Monday, 11 September 2017

Serious weather stuff!

Feeling virtuous, I went out running in the rain this morning. Once you accept that you are going to get wet it's not so bad. I avoided the footpaths and bridle paths I usually run along; a few days ago the mud puddles were forming nicely so by now they will have joined up and the paths will be impassable. The river, I noticed, was coming close to overflowing. Later in the day I heard of several roads in our area being flooded. And it keeps on raining - with periods of bright sunshine in between the showers. Most confusing!

In old stories dragons came swooping in, seemingly from nowhere, and caused devastation wherever they went. Beautiful creatures but incredibly destructive. News programmes have been showing photos of hurricanes seen from space. Beautiful swirling creatures, even if they lose a little strength as they cause havoc on land they build it up again as they cross the ocean, ready to swoop in like a dragon on their next target. Is our rainy weather a swish from the tail of the Irma hurricane-dragon? 

Here comes the scientific bit, courtesy of yesterday's paper:

 "Climate change cannot be blamed for the hurricane count in any single season, nor for the occurrence of any single storm, but there are three ways in which it is making the consequences worse.

First, although the intensity of a hurricane depends on many factors, warmer seawater tends to promote stronger storms. Average sea surface temperatures have been rising, and some parts of the North Atlantic and Gulf of Mexico are warmer that average at the moment, which is a key reason why both Harvey and Irma became so strong so quickly.

Second, a warmer atmosphere can hold more water vapour, which can result in heavier rainfall. That is true not only for hurricanes but also for weaker storms across the world. Even relatively mild tropical storms can cause great damage by dropping huge volumes of rain over one area.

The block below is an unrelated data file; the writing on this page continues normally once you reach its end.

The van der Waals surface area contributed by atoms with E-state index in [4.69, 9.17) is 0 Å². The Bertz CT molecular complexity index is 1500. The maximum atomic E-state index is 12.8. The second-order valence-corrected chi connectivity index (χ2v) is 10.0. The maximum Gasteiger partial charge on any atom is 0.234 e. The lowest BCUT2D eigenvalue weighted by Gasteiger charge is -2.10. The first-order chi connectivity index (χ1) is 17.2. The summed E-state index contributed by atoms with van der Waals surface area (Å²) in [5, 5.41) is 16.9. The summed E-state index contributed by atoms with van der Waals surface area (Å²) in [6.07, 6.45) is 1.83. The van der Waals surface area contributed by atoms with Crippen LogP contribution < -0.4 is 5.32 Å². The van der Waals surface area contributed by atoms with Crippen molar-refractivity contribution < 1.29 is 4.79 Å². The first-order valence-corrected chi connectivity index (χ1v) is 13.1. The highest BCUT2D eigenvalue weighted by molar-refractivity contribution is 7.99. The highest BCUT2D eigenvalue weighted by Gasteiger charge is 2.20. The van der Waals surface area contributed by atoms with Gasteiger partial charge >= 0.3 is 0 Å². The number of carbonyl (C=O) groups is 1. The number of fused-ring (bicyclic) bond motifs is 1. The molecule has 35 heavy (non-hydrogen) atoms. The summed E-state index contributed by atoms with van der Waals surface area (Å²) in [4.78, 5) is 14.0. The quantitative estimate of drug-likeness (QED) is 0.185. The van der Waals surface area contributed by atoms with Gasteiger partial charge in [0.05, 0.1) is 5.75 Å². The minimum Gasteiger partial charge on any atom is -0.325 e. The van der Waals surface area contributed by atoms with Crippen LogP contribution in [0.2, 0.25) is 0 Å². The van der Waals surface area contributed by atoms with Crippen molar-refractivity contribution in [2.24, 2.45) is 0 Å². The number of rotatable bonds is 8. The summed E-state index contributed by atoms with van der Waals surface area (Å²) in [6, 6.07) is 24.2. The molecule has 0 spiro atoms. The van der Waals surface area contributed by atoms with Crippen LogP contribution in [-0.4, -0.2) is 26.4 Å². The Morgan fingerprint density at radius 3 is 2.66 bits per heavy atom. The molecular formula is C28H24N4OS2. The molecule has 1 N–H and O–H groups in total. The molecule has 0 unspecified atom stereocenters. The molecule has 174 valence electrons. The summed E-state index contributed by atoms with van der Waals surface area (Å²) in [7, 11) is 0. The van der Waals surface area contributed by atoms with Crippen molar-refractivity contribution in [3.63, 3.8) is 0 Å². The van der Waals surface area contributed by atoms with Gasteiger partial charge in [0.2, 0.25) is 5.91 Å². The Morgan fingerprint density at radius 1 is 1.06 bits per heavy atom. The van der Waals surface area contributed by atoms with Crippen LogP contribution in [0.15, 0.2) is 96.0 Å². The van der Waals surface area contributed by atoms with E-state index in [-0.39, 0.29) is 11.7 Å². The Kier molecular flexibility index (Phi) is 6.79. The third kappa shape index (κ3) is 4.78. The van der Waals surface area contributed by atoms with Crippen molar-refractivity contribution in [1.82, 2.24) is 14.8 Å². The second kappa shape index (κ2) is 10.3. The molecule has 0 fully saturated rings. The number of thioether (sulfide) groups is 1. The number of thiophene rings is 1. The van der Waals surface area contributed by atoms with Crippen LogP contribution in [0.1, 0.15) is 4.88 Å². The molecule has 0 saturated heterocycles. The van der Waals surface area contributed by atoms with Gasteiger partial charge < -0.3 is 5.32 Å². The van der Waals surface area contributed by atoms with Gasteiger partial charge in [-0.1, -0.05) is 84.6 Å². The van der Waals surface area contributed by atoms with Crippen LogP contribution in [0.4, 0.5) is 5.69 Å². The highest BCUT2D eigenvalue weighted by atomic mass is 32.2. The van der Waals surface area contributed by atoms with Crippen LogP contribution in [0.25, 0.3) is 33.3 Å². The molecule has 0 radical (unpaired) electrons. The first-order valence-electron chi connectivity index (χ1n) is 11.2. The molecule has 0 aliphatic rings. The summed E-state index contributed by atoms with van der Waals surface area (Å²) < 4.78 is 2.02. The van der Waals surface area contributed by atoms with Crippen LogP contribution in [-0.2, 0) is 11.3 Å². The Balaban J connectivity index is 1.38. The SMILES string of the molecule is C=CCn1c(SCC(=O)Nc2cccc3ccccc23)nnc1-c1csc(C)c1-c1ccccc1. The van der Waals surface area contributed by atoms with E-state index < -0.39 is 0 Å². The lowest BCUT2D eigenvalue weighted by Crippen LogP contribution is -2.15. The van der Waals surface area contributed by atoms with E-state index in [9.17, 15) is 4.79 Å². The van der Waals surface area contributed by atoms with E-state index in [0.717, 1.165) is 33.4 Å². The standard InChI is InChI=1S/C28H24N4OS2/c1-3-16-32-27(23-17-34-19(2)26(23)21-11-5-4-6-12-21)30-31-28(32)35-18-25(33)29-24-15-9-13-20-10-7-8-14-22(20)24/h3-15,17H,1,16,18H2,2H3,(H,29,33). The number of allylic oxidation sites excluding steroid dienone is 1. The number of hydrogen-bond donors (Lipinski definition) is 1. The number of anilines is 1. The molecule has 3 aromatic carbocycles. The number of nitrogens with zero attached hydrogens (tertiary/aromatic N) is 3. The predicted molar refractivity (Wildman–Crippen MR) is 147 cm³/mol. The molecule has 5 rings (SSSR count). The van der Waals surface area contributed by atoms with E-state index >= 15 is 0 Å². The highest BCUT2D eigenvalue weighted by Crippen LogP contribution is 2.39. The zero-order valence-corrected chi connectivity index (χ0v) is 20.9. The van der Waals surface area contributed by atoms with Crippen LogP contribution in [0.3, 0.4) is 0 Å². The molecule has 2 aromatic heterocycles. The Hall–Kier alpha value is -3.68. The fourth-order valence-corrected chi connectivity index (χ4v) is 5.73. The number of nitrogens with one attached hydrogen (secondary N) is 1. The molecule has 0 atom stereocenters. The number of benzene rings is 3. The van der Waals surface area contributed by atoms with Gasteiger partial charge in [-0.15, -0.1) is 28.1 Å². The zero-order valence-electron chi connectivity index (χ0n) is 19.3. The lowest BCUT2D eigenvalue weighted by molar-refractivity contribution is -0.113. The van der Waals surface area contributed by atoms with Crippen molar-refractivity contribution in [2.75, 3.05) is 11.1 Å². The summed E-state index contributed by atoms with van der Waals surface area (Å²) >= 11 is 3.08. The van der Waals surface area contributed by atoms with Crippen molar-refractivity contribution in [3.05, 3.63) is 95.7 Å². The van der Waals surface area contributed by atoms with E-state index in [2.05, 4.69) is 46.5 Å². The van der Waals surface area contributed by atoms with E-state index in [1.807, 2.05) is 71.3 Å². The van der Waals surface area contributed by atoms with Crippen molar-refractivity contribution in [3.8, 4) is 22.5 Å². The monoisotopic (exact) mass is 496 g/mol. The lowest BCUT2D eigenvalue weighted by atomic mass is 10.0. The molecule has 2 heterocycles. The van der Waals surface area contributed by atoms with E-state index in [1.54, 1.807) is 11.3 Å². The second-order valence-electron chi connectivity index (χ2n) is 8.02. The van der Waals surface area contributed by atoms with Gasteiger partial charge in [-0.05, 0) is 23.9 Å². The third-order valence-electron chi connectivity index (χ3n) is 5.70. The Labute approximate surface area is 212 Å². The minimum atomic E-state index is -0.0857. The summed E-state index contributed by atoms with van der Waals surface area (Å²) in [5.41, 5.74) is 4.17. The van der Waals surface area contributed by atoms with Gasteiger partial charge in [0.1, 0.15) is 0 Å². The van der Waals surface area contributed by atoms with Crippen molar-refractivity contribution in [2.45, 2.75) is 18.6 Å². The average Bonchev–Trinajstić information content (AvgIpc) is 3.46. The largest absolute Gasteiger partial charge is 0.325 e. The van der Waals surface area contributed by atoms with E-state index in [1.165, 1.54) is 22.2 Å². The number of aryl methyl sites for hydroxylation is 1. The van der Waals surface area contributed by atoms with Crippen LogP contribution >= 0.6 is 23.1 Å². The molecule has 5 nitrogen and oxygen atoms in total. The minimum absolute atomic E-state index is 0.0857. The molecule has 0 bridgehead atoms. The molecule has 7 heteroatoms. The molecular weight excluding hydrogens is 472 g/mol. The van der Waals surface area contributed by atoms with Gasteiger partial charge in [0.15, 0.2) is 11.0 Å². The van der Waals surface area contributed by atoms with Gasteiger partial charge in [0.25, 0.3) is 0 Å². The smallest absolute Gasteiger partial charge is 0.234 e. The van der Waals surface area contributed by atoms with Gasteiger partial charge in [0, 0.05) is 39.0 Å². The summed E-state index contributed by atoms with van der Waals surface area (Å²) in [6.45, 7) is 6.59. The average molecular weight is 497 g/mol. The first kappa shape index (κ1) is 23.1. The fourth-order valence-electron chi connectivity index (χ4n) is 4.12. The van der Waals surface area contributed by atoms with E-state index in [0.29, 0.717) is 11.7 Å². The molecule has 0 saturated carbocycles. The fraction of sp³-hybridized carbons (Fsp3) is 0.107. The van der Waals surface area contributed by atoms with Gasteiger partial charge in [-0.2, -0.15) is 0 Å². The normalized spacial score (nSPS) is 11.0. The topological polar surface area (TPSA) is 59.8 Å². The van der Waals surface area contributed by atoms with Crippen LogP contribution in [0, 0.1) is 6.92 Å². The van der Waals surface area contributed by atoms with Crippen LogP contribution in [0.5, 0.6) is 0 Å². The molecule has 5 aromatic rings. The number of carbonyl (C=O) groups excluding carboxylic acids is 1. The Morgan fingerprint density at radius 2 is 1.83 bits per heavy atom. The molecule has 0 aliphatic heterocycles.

Third, apart from strong winds and heavy rainfall, hurricanes cause damage through storm surges as their winds push seawater ahead of them. Storm surges can inundate extensive low-lying coastal area, sweeping away everything in their path. Se levels have been gradually rising globally, making storm surges bigger and deadlier."

Eat your heart our climate change deniers!

Over in the sunshine state a young man called Ryan Edwards, in a moment of boredom apparently, posted on Facebook an invitation to people to shoot at Hurricane Irma and turn it around! He never expected this to be taken seriously - “The response is a complete and total surprise to me,” he said. “I never envisioned this event becoming some kind of crazy idea larger than myself. It has become something a little out of my control.” But 53,000 people expressed an interest in the event and 25,000 said they would participate. A Florida sheriff has had to plead with citizens not to do this. Shooting at hurricanes doesn't work!

Other suggestions have been whirling your arms very fast to blow it away or putting ice cubes in the ocean to cool the surface temperature. Crazy people!

Back here in the land of much more reasonable weather, I selected a rain free moment to pop to the next door pub/restaurant where I was meeting a friend for lunch and a catch-up. She reminisced about going to Barbados years ago with her then husband to visit his family there. They did not experience a hurricane but he told her about living through one when he was a child. They all took shelter in the church, the most stable building in their district, and emerged to find their house blown away. They had to collect the various components and rebuild it.

She and I are planning a visit to Cuba some time next year, to mark our both reaching a significant birthday. Some research is needed so that we do not go in the hurricane season!

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